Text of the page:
ALPS blog

From Trend Micro

Available everywhere, as cheaply as possible and preferably digitally – these are the demands customers make on their bank’s services today. The Corona pandemic has accelerated this trend even further: Almost two-thirds of Europeans have considered switching from “banking with a branch” to a digital platform in the past year, according to a study by Mastercard. This also means that banks will have to rely more on digital services in the future in order to remain competitive. Financial institutions have also recognised the high potential of cloud services and the vast majority of German institutions are already using them. After all, only those with a flexible and powerful IT infrastructure can react quickly to changing customer needs and provide customers with holistic advice.

Security in view

Many banks see the issue of security as a hurdle on their way into the cloud, because the aspect of security is of course extremely relevant for financial institutions. One of the central challenges in digitalisation for these companies is still not to jeopardise their decisive competitive advantage, namely customer trust, vis-à-vis betechs and fintechs through outsourcing and the adaptation of new services. And in the event of vulnerabilities in cloud security, highly sensitive payment and customer data are at stake in this industry. In the event of a data breach or service outage, banks would not only lose the trust of their customers and suffer reputational damage, but also risk heavy fines for breaching regulatory requirements. But with these important concerns, financial institutions should still keep in mind that cloud offers not only risks, but also opportunities.

Regulatory burdens

Compliance requirements are perceived as very burdensome. According to the study “Digital Outlook 2025: Financial Services” by Lünendonk & Hossenfelder, 77 percent of the respondents rate the hindrance by regulatory requirements for the use of cloud in the financial industry as strong or very strong. Among other things, they have to fulfil the requirements according to MaRisk (Minimum Requirements for Risk Management), with which BaFin specifies what banks and financial service providers have to observe when outsourcing processes. This set of rules, specified by the Banking Supervisory Requirements for IT (BAIT), requires banks to have a permanent and effective information security management.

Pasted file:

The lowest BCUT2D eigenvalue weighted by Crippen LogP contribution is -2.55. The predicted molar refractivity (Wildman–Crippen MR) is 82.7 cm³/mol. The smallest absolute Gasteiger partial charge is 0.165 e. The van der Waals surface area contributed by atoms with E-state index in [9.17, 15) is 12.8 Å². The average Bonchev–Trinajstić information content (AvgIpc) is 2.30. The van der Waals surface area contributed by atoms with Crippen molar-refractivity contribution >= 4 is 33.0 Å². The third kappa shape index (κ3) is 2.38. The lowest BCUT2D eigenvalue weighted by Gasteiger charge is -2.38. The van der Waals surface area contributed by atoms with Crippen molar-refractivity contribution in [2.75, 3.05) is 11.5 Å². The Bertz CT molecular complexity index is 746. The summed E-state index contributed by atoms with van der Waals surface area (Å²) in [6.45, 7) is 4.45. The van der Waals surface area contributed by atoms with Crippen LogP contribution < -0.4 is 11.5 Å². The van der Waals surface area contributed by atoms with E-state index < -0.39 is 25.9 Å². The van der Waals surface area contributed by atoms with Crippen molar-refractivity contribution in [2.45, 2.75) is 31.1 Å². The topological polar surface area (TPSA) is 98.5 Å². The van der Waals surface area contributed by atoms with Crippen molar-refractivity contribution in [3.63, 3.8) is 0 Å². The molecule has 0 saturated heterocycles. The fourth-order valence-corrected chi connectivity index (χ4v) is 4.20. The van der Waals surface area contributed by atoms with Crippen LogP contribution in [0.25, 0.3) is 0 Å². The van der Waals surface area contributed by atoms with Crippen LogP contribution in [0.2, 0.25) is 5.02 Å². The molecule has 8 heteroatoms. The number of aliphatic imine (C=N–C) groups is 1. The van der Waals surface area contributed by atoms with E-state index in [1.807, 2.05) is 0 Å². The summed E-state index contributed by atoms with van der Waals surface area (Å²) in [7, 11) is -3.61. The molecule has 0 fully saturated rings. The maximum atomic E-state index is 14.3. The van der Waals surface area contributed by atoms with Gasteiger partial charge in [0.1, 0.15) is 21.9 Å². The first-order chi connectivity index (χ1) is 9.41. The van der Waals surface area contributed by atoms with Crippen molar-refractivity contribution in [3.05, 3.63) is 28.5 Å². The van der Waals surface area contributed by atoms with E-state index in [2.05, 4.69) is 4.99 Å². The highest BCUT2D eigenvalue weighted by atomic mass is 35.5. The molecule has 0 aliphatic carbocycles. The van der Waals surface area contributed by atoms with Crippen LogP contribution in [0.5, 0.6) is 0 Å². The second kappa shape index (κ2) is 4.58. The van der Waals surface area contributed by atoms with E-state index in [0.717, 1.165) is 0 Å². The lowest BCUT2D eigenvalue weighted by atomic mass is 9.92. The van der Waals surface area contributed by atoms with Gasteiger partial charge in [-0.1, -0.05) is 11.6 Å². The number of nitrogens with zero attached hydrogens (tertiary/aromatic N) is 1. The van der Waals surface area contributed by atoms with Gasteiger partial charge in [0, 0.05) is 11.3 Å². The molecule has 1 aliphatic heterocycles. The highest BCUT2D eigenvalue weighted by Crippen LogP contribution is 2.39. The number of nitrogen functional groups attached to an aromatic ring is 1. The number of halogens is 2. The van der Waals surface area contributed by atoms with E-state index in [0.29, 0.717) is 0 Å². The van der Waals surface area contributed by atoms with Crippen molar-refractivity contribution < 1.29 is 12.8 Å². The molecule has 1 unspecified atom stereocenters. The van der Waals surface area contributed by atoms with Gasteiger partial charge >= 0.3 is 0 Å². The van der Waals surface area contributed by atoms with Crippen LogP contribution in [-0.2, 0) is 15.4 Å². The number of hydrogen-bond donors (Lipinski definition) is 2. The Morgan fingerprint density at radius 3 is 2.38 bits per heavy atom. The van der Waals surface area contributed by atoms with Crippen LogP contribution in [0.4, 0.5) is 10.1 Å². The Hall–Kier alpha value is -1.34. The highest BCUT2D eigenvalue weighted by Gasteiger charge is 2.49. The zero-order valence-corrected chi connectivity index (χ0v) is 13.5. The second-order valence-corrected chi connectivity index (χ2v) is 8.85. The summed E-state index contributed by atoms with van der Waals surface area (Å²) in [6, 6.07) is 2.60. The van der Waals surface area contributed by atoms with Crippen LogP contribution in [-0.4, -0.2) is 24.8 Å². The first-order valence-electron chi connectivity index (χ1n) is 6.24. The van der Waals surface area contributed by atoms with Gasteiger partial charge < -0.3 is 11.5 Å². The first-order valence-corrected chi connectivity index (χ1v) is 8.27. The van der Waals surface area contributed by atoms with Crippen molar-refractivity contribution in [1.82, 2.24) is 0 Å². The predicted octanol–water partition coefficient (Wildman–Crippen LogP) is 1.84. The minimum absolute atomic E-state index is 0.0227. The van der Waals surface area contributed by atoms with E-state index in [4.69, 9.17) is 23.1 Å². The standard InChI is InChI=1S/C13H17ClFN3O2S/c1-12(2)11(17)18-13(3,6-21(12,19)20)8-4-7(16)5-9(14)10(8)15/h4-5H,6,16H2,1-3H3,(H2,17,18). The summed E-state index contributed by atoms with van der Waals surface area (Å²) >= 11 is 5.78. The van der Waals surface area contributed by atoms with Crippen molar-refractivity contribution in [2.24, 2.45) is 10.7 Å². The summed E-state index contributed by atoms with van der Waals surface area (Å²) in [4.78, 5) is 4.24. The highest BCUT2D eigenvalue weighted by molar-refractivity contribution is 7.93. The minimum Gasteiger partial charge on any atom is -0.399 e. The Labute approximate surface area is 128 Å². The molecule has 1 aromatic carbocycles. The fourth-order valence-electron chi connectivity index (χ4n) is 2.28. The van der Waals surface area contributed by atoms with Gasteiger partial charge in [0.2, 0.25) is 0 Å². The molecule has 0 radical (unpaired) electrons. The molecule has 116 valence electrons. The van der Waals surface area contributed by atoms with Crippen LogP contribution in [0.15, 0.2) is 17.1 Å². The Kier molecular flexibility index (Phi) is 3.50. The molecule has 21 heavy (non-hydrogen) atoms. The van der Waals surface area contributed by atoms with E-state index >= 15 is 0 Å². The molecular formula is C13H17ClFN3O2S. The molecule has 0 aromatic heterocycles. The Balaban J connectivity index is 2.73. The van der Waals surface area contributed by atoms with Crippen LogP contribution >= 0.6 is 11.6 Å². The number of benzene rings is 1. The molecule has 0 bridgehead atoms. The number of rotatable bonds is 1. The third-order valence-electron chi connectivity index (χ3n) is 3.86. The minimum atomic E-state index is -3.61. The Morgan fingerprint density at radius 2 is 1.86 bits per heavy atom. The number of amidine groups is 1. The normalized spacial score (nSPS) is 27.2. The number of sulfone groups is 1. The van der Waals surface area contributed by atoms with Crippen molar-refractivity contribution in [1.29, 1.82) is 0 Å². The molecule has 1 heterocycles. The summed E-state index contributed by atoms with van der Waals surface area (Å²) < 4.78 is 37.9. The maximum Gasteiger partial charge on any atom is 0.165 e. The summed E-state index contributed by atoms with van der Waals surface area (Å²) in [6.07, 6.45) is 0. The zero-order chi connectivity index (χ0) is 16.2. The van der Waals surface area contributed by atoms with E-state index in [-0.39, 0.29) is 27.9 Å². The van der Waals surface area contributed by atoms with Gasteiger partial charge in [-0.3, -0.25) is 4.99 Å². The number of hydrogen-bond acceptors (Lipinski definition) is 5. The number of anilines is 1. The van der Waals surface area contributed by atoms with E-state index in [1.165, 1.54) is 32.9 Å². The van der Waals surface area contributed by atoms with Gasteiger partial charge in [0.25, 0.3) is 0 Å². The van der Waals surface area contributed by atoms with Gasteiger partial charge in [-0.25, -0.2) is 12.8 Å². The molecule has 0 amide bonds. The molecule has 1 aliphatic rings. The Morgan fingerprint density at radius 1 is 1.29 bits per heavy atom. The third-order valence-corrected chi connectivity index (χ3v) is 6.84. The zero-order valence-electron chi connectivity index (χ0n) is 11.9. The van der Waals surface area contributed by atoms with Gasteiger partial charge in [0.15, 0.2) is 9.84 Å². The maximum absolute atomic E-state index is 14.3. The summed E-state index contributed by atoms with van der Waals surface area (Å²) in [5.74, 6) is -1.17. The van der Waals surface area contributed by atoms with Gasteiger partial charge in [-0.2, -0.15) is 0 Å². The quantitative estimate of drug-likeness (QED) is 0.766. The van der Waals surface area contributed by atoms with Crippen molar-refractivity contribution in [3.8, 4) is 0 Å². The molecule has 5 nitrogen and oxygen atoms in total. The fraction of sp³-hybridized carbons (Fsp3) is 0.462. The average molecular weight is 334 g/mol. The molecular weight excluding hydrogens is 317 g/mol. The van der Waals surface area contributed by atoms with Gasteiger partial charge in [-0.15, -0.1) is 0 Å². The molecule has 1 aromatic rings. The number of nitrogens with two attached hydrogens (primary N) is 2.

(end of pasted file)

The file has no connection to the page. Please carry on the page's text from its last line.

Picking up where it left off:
An important compliance requirement here is patch management, which is used to close open vulnerabilities. Especially in complex, hybrid infrastructures, this can become a very time-consuming task. The IT infrastructure of banks has grown historically and can still contain numerous on-premise legacy systems for which there are no longer any patches. Testing patches before roll-out also often costs a lot of resources and a lot of time, which you don’t have once new vulnerabilities have been identified.

Virtual Patching: One Worry Less

A security solution that offers virtual patching can therefore mean the difference between a vulnerability that was only detected and a vulnerability that could also be closed in time. This is because Virtual Patching closes vulnerabilities automatically at the network level and is more performant and secure than exploit filters from conventional IDS/IPS solutions (Intrusion Detection System/Intrusion Prevention System) and firewalls. Unlike these solutions, Virtual Patching does not have to develop a new filter for every new exploit. Instead, Virtual Patching looks at the vulnerability itself, avoids false positives and is also protected against future exploits thanks to the use of the Zero Day Initiative (ZDI). The ZDI collects data from vulnerability researchers and makes it available to vendors. Virtual patching, which is based on the data from the ZDI, can thus close vulnerabilities that have not even been published yet.

Conclusion

The number of credit institutions exploiting the potential of the cloud for themselves is steadily increasing. Those that have not yet ventured into the cloud due to “fear marketing”, compliance and security concerns are missing out on important opportunities in holistic customer service, in improving their risk management and in defending against cyber attacks.

But just as important as the move itself is choosing the right cloud security partner. Because every minute counts when it comes to defending against cybercriminals, and just one data protection incident can cast a long shadow over the relationship with the customer.